How Exactly Should The Government Go About "Discouraging" Homosexuality?
For the most part, the spokespeople for the Family Research Council manage to advocate their right-wing anti-gay agenda in manner seemingly designed to avoid controversy and appear moderate and fair-minded.
That is not to say that its agenda isn't misguided and offensive - it is - but simply to note that, by and large, people from FRC tend not to say particularly radical things that expose the hostility toward gays that underlies much of their work.
The one exception to that rule is FRC Senior Fellow for Policy Studies Peter Sprigg, who seems to think that the best way for government and society to deal with gays is to treat them as pariahs.
Last year, during a discussion of the Uniting American Families Act, legislation which would allow same-sex partners to be united legally through the U.S. immigration process, Sprigg explained FRC's opposition to the bill by saying that the last thing the U.S. should be is importing gays:
I would much prefer to export homosexuals from the United States than to import them into the United States because we believe homosexuality is destructive to society.
Sprigg eventually apologized for the remark, but Sprigg continues to speak out against anything and everything that he feels might normalize homosexuality or otherwise lead to equality for gays in ways that barely conceal his contempt.
For example, today Voice of America ran an article about Frank Kameny who, in 1957, was fired from his job as an astronomer with the Army Map Service for being gay but who was on hand this week when President Obama extended some benefits to the partners of gay government employees. The article notes that gays have made tremendous strides toward achieving equality over the last several decades but acknowledges that there are still those who are vehemently opposed to this progress and turned to Sprigg for comment:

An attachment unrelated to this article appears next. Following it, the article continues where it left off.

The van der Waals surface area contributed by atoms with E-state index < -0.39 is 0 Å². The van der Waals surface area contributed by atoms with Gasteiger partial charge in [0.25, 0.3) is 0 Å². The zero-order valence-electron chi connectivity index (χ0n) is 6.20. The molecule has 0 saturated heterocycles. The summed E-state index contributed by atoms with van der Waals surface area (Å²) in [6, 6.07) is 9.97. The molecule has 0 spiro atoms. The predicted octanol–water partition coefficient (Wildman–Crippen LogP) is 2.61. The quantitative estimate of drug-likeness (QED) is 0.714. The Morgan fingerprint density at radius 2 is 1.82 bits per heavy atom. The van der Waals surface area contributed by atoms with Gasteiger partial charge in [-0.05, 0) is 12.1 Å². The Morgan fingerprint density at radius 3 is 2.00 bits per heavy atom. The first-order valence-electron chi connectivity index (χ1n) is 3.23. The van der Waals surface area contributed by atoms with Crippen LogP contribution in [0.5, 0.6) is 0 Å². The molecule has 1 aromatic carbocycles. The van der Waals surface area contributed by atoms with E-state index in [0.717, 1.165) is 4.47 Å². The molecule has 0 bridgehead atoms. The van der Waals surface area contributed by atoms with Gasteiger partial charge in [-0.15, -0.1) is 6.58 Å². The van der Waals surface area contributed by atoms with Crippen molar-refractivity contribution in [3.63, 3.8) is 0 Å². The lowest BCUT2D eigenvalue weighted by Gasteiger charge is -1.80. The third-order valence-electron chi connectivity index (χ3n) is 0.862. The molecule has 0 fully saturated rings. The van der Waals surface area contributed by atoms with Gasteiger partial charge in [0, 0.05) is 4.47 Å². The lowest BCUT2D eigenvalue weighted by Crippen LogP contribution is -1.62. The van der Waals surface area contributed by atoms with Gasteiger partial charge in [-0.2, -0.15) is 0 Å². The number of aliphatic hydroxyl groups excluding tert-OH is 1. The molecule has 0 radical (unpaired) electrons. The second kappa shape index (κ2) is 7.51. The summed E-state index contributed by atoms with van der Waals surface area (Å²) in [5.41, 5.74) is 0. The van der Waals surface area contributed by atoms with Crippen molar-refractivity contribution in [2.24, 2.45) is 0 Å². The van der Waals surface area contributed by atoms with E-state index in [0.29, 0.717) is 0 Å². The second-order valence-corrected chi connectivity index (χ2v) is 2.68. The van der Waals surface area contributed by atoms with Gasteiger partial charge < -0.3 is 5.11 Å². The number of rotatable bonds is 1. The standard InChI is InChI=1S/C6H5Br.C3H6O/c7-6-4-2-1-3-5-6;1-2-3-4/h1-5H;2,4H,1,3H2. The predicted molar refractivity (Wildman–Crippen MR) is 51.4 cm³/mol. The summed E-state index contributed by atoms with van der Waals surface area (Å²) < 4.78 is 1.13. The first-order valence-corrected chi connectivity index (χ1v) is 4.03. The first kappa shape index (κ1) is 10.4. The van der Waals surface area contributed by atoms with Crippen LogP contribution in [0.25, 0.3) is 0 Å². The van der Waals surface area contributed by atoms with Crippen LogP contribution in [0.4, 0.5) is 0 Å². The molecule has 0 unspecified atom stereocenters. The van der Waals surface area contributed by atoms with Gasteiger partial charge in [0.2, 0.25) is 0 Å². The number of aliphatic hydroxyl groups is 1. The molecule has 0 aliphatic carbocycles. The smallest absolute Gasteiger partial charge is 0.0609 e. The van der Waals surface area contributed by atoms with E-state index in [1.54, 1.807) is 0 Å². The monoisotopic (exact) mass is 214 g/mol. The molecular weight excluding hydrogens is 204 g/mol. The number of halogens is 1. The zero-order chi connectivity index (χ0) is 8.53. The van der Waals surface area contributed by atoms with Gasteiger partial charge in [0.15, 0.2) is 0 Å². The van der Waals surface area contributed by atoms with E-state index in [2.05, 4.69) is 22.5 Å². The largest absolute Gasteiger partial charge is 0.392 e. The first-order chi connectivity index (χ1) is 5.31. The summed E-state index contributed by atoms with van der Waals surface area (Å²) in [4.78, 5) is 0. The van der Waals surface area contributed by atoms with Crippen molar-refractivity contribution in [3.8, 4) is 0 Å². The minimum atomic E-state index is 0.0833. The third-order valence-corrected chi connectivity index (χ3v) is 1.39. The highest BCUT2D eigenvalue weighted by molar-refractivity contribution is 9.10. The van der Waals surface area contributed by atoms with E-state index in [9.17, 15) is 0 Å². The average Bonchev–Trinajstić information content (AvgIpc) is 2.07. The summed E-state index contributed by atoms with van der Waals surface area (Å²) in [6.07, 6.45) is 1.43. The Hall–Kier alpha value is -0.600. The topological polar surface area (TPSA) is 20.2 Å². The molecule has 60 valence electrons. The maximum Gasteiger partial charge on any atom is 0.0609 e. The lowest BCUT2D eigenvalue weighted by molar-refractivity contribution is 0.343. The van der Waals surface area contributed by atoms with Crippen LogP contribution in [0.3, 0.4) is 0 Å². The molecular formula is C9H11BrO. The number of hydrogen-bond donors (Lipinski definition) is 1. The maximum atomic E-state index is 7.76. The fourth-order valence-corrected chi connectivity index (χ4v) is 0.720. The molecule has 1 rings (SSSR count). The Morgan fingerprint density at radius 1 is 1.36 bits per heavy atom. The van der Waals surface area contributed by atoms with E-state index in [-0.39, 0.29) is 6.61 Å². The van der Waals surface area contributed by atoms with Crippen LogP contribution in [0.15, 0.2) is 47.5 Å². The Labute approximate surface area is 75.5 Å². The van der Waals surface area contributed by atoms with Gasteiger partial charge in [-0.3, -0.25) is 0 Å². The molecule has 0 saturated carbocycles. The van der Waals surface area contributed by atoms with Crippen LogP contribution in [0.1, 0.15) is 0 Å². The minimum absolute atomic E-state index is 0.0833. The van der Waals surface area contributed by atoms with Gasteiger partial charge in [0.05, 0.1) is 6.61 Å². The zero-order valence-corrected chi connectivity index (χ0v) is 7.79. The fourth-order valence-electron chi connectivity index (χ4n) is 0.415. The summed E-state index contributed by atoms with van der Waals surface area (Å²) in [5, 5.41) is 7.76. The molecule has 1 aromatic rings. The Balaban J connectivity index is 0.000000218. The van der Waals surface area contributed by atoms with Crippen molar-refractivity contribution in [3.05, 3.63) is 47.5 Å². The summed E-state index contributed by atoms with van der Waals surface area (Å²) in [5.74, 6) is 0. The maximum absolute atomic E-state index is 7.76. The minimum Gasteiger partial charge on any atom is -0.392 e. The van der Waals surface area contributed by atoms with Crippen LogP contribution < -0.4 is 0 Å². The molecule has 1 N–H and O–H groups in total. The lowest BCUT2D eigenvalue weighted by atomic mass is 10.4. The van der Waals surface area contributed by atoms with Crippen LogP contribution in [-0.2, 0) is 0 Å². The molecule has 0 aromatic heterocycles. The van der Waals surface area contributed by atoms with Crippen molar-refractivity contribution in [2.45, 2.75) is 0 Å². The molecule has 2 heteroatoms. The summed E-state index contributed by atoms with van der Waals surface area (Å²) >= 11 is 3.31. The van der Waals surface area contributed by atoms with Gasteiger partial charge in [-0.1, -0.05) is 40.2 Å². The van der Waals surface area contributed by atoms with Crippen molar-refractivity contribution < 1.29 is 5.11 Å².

Today, gays and lesbians do not suffer the discrimination they did decades ago. President Obama recently appointed an openly gay man to head the Office of Personnel Management, the same institution that fired Kameny for being gay 52 years ago.
Despite that, there is still a strong movement against gay rights, and in some cases, against homosexuality.
The Family Research Council in Washington is among the concerned groups. The council's policy analyst, Peter Sprigg, says he believes homosexual conduct is harmful to society.
"We should be discouraging it rather than encouraging it," Sprigg said. "And any time you give a benefit or a subsidy for a particular behavior, you're obviously encouraging it. We just feel that that's bad public policy."
Sprigg says people should not be afforded special rights for what he considers to be their chosen way of life.
"We do not believe that anyone is born gay. Evidence for genetic or biological origin for homosexuality from birth is weak to non-existent," Sprigg said.
Ignoring the obvious hypocrisy of the fact that Sprigg doesn't think people should get special rights for "choosing" to be gay while they do deserve special rights for choosing to be ... say, Christian, I'm curious to know just what Sprigg thinks that the government should be doing in order to "discourage" homosexuality?
Tax it? Oppress it? Make it a criminal offense?
It's one thing to argue that the government should not be recognizing the validity of gays and their relationships or granting them equality - that's offensive as it is - but it is even more offensive to claim that the government should be actively "discouraging" homosexuality and I'd really love to know just what exactly Sprigg has in mind.
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